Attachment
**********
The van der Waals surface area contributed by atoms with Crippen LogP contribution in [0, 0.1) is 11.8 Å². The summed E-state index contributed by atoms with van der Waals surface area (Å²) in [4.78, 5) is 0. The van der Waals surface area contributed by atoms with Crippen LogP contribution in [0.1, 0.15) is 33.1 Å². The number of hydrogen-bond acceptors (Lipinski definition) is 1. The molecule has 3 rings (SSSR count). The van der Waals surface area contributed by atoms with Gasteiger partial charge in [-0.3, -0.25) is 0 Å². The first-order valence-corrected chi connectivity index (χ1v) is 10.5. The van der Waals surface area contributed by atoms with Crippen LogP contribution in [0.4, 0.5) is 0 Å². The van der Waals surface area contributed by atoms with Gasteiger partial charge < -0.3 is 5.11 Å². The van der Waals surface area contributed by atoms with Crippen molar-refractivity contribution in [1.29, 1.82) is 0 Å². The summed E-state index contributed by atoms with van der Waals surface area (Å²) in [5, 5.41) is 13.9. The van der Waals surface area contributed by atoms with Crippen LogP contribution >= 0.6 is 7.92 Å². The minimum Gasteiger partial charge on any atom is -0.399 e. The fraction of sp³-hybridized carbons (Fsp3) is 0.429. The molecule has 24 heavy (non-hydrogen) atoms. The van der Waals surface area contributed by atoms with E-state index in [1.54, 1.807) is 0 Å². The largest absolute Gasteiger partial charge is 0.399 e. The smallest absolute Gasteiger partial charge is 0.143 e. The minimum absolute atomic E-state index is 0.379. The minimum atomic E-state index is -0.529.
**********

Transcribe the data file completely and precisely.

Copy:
The van der Waals surface area contributed by atoms with Crippen LogP contribution in [0, 0.1) is 11.8 Å². The summed E-state index contributed by atoms with van der Waals surface area (Å²) in [4.78, 5) is 0. The van der Waals surface area contributed by atoms with Crippen LogP contribution in [0.1, 0.15) is 33.1 Å². The number of hydrogen-bond acceptors (Lipinski definition) is 1. The molecule has 3 rings (SSSR count). The van der Waals surface area contributed by atoms with Gasteiger partial charge in [-0.3, -0.25) is 0 Å². The first-order valence-corrected chi connectivity index (χ1v) is 10.5. The van der Waals surface area contributed by atoms with Crippen LogP contribution in [0.4, 0.5) is 0 Å². The van der Waals surface area contributed by atoms with Gasteiger partial charge < -0.3 is 5.11 Å². The van der Waals surface area contributed by atoms with Crippen molar-refractivity contribution in [1.29, 1.82) is 0 Å². The summed E-state index contributed by atoms with van der Waals surface area (Å²) in [5, 5.41) is 13.9. The van der Waals surface area contributed by atoms with Crippen LogP contribution >= 0.6 is 7.92 Å². The minimum Gasteiger partial charge on any atom is -0.399 e. The fraction of sp³-hybridized carbons (Fsp3) is 0.429. The molecule has 24 heavy (non-hydrogen) atoms. The van der Waals surface area contributed by atoms with E-state index in [1.54, 1.807) is 0 Å². The largest absolute Gasteiger partial charge is 0.399 e. The smallest absolute Gasteiger partial charge is 0.143 e. The minimum absolute atomic E-state index is 0.379. The minimum atomic E-state index is -0.529.